In a dance between the real and the imaginary, between a physical world and a world constructed by the desiring subject among other desiring subjects, The Devastation presents a sustained lyrical meditation on relationality as it is allegorized by a discourse of lovers, the speaker/s and addressee/s of the book’s four parts. In Buzzeo’s language use, an effort to access primary relation after all of the pronouns have been “wiped out” consistently coheres. The project of The Devastation, therefore, is psychoanalytical in scope—testing out the limits of transference, tracing the vicissitudes of desire. But it also reaches beyond analysis. One of the ways that it does this is by entraining the reader/listener through accumulations of clausal patterns as though to induce a trance or a spell. 


So many discrepancies
The water will come back.
The water is in the other bodies
The water killed itself
The water will never come back. We will die lapping after it.
There was the limit which you slept with 
There was the license which you slept with
In the bed no longer a book
It became too big
It became too small
It became listed
As someone else’s article.  


Holding her reader through anaphoric pattern, Buzzeo demonstrates that we are ever ourselves and something more than ourselves: that we surpass “ourselves” (the limits of human being, of personhood, and individuality) through the ordering and stress of words, which is to say, through prosody. Like Julia Kristeva’s platonic chora, we still have yet to enter into the “symbolic.” Or, perhaps more accurately, we have begun to recognize a body/world that is neither “mine” nor “yours,” “ours” nor “theirs,” after the symbolic has failed us. 

If the devastation is not the site of a maternal origin (“Your baby body / Your toddler body / Your skin unraveling”), it is at the very least a locus of bodily processes undergone in relation to natural and textual worlds equally realized—and devastating—in their sublime materiality: 


That a book is a world. That much of the world is lost desired deserted drained. 
My mouth to your book. Your body to my book. 
We filled our books with sand
So that they would not drain water 
At the bottom of the sea there is nothing.
A book that could be but isn’t.

For the dead matter 

For the matter that lives


And for the water


Following the devastation, we are returned to bodies and to the book as embodied, which is to say, we are returned to how linguistic embodiment informs and shapes reality as part of an immanent material process. Quoting Maurice Blanchot in one of the book’s epigraphs, Buzzeo writes, “The danger that the disaster acquire meaning instead of the body.” Instead of supplying the devastation with meaning—how it has come to be and what it represents for the future of the human species (as badly needed as these explanations still may be)—there is also a need for the world to be remade through the most fundamental of means, through an attention to how meaning is made by bodies and through a recognition of what is made by bodies beyond meaning: “To search through all that non meaning for meaning.” It is to these thresholds between bodies and word and world that we are constantly called by Buzzeo: we are addressees of her lover’s discourse, enthralled by the optative mood of her grammar, the fact that a world is being wished into being following the immense loss resulting from the devastation.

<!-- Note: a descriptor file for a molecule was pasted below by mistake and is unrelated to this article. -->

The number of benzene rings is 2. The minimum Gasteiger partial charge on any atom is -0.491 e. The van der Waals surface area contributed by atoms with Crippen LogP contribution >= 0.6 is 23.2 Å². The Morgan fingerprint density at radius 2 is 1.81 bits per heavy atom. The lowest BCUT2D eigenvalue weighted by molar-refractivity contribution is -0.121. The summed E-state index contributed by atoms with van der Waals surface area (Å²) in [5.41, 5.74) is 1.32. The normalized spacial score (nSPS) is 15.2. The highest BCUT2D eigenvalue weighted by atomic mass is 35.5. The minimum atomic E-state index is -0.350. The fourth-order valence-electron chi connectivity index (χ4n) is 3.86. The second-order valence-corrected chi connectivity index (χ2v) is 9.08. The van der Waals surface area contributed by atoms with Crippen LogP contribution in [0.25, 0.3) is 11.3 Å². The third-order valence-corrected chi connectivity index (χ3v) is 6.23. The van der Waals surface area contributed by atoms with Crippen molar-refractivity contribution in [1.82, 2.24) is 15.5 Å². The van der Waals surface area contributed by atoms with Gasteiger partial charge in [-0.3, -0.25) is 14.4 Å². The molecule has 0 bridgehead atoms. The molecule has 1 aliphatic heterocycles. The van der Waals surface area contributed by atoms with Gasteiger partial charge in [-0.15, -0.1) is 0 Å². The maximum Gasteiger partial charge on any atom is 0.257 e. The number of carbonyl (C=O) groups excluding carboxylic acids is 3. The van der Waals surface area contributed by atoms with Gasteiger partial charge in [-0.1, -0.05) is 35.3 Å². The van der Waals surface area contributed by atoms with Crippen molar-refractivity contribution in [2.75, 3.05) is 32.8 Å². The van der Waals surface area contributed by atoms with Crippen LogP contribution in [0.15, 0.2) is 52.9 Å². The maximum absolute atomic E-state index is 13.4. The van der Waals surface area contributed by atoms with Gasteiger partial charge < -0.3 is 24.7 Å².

In the lightness of the page, erotic
Plunged between the covers
Loose between the covers
And rocking to sleep
On somebody else’s boat
In somebody else’s sleep.
Our sea and nearness
And the rock of shell breaking over body
Over book betrayal
Over one language pulling out
In the inextricable memory of being
And I am quite near the sea
In the absence of address
And the body I make for you 


And it is here, at these thresholds—of sea and land, memory and actuality, one’s self and somebody else, I and you—that I suspect the question I posed to myself sitting before the ocean might be answered. 

Buzzeo writes her poem to hold us (her addressee/s, her community/communities) in thrall and to hold a space in language after “the essential failure of language” to sustain the world because “there are not arms big enough.” She writes “not writing,” which is to say, she is writing at a threshold where to write is to enact the threat of the withdrawal of the very thing one would seem to be making: “a book that could be but isn’t,” “books that lack cover or are all cover.” It is to give the language the book would otherwise contain back to primary content, to matter after form, to text after words. It is to give the reader over to a process of healing and open toward the organization of new relations, new bodies, new books, new loves.


The Devastation
by Melissa Buzzeo
Nightboat Books, 2015
$15.95 paperback; ISBN: 9781937658250 
184 pages

Thom Donovan is the author of The Hole (Displaced Press, 2012), Withdrawn: A Discourse (Shifter, 2016), and Withdrawn (Compline, 2017). He coedits and publishes ON Contemporary Practice. He is the editor of Occupy Poetics (Essay Press, 2015), To Look at the Sea Is to Become What One Is: An Etel Adnan Reader (with Brandon Shimoda; Nightboat Books, 2014), and Supple Science: A Robert Kocik Primer (with Michael Cross; ON Contemporary Practice, 2013). He is a visiting assistant professor of literary studies at Eugene Lang College of Liberal Arts.